HF exits from macro vol desks?

have a lot of time before SA recruiting, but my main goal is to end up at a Macro HF. How common are exits to Macro HFs from rates/FX vol desks? Are there many opportunities to go around, or is it a rarer exit? Also, how much time should you expect to sit on a desk before getting looks/interviews? Linkedin has some people after 2 years, but many more after 5-6.

What are the main funds recruiting from these desks? Assuming not the ones that take mostly undergrads (DESCO, Bridgewater, Bracebridge, etc.)


Do you know how much rates/fx vol traders at banks get paid? If it's a good desk and there's not much turnover, that is not a bad thing. If vol traders don't leave for another bank, they go to funds like Bluecrest, LMR, Rokos, and Brevan to trade the same thing. 


But you can take more risk at HFs right? And have more flexibility in the products you trade/use a multi strategy approach? Also can’t you use strategies that aren’t beholden to a bank trading desk (like systematic strategies, or taking long directional positions)? I feel like the nature of the job is different if comp is similar.


It might sound obvious, but your mandate to trade at a bank varies significantly by bank. If the bank has a lot of flow, you generally have less flexibility in making money. You might be right that your mandate can be broader at a fund, but usually, people make the most money because they are a specialist, not a tourist in their asset class. At least at the junior level (before sub-pm/pm), I think comp at banks is generally competitive with less volatility and higher career visibility as you have regular promotion cycles. I also think it's pretty hard to trade as a market maker while expressing your views, so it could also be a good learning experience.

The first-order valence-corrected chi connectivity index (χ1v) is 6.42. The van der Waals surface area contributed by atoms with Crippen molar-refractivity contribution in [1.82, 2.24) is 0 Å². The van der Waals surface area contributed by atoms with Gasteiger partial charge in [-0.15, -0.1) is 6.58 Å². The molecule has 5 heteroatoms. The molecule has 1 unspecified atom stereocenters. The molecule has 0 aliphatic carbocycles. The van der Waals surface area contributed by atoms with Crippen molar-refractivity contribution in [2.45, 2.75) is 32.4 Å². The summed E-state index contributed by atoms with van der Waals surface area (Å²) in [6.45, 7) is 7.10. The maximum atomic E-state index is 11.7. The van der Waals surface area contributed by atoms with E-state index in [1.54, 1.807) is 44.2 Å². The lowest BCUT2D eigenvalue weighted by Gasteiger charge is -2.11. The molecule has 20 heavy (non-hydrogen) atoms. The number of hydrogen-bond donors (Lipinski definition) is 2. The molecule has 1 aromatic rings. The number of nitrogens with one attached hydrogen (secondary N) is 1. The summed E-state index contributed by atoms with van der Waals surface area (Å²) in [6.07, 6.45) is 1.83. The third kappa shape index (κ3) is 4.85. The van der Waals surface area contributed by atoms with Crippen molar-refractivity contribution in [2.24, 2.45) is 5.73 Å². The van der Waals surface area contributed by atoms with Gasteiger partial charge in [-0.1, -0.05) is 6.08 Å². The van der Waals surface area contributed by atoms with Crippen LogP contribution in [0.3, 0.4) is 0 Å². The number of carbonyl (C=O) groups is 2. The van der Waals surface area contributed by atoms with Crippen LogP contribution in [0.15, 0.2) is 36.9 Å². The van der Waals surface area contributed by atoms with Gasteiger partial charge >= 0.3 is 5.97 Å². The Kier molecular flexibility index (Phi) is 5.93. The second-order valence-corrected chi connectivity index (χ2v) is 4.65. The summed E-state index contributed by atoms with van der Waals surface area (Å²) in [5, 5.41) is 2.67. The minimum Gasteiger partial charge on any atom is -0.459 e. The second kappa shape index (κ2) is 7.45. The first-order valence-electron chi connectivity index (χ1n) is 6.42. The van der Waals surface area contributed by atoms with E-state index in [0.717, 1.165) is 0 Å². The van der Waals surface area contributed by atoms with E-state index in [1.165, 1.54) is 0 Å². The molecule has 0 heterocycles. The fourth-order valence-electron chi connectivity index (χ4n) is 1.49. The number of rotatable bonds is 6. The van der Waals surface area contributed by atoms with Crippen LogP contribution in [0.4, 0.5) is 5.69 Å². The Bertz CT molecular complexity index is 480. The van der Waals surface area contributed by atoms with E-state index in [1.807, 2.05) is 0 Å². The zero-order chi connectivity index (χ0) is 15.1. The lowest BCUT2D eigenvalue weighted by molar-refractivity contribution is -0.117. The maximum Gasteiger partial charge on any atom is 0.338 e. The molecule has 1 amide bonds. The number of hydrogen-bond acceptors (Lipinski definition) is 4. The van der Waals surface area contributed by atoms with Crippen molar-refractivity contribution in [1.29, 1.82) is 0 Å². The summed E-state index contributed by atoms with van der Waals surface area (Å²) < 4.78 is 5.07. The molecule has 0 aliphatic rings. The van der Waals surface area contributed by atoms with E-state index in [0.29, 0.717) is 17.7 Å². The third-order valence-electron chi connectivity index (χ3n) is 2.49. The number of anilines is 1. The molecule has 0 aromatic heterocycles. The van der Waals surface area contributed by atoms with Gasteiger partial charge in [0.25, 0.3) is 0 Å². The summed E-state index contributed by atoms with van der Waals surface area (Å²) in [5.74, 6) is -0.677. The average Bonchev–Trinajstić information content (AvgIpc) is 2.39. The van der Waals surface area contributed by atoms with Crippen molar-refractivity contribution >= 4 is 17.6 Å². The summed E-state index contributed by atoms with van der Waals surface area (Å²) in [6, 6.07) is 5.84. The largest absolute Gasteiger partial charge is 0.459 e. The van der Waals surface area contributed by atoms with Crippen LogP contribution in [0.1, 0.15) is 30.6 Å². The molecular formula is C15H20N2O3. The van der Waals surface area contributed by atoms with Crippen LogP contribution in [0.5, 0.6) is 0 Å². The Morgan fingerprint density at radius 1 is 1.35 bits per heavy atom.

how do you view the outlook of FICC desks over the next 10-20 years. Obviously equities is quite smashed as discussed often on this site. FICC, as also often discussed, is more resistant to automation and the many banks still take prop and are the main players in the space (and your not competing w a warchest of PhDs for returns).

But recently Citi closed their FX desk, and many systematic shops (CitSec, two sigma) are entering the rates space. FICC trading is definitely not growing, but that’s true for all of finance as well. Obviously there is still money to be made in these industries in the LR even if comp isn’t pre GFC. Wouldn’t Macro HFs be more resistant to decay in FICC, because they can shift strategies (use new systematic strats then go directional during crazy macro regimes)?


A couple of things. I mean, I think bank rates trading has actually become more interesting because of automation because now you can't really make money by simply being a broker, and you make most of your money through RV if you aren't at the largest franchises. 

Second, both market makers and funds suffer when it's a low-rate environment as the opportunity set shrinks, but at a bank, your comp is like selling a call option, so you have some downside protection. 

Third, obviously, I think bank rates trading, at least for cash treasuries desks and so on, can be a bit more quantitatively rigorous, but this kind of job is integral to the plumbing of the financial systems and won't go away for a while. Citsec and so on are also market makers, and they recruit traders from banks, so I think it's basically just shifting parts of the fee pool to one market participant to another instead of those new entrants radically reinventing rates trading. Net the amount of opportunities in trading remains the same or has sort of expanded, it's just that banks are facing increasing competition, but so are legacy funds. So it's adapt or die.